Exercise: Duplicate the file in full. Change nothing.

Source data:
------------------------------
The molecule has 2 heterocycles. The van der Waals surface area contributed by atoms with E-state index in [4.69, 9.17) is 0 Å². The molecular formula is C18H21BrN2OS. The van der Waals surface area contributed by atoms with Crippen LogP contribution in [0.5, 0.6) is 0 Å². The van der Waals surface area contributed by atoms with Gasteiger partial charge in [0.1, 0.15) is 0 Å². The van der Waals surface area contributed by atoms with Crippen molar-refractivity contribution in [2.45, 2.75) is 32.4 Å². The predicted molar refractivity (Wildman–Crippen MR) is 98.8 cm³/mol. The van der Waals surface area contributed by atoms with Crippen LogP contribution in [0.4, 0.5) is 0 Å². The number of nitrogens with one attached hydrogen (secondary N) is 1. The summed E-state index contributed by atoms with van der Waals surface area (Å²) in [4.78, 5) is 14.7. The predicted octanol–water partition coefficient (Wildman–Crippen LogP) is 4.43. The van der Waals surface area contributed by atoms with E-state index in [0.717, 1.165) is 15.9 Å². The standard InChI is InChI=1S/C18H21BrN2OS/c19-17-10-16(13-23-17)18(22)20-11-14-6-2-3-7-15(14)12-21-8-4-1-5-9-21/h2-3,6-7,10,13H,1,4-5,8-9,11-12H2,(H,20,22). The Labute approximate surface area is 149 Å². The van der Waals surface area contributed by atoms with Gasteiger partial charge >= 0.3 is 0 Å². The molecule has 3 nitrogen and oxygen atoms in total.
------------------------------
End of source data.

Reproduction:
The molecule has 2 heterocycles. The van der Waals surface area contributed by atoms with E-state index in [4.69, 9.17) is 0 Å². The molecular formula is C18H21BrN2OS. The van der Waals surface area contributed by atoms with Crippen LogP contribution in [0.5, 0.6) is 0 Å². The van der Waals surface area contributed by atoms with Gasteiger partial charge in [0.1, 0.15) is 0 Å². The van der Waals surface area contributed by atoms with Crippen molar-refractivity contribution in [2.45, 2.75) is 32.4 Å². The predicted molar refractivity (Wildman–Crippen MR) is 98.8 cm³/mol. The van der Waals surface area contributed by atoms with Crippen LogP contribution in [0.4, 0.5) is 0 Å². The number of nitrogens with one attached hydrogen (secondary N) is 1. The summed E-state index contributed by atoms with van der Waals surface area (Å²) in [4.78, 5) is 14.7. The predicted octanol–water partition coefficient (Wildman–Crippen LogP) is 4.43. The van der Waals surface area contributed by atoms with E-state index in [0.717, 1.165) is 15.9 Å². The standard InChI is InChI=1S/C18H21BrN2OS/c19-17-10-16(13-23-17)18(22)20-11-14-6-2-3-7-15(14)12-21-8-4-1-5-9-21/h2-3,6-7,10,13H,1,4-5,8-9,11-12H2,(H,20,22). The Labute approximate surface area is 149 Å². The van der Waals surface area contributed by atoms with Gasteiger partial charge >= 0.3 is 0 Å². The molecule has 3 nitrogen and oxygen atoms in total.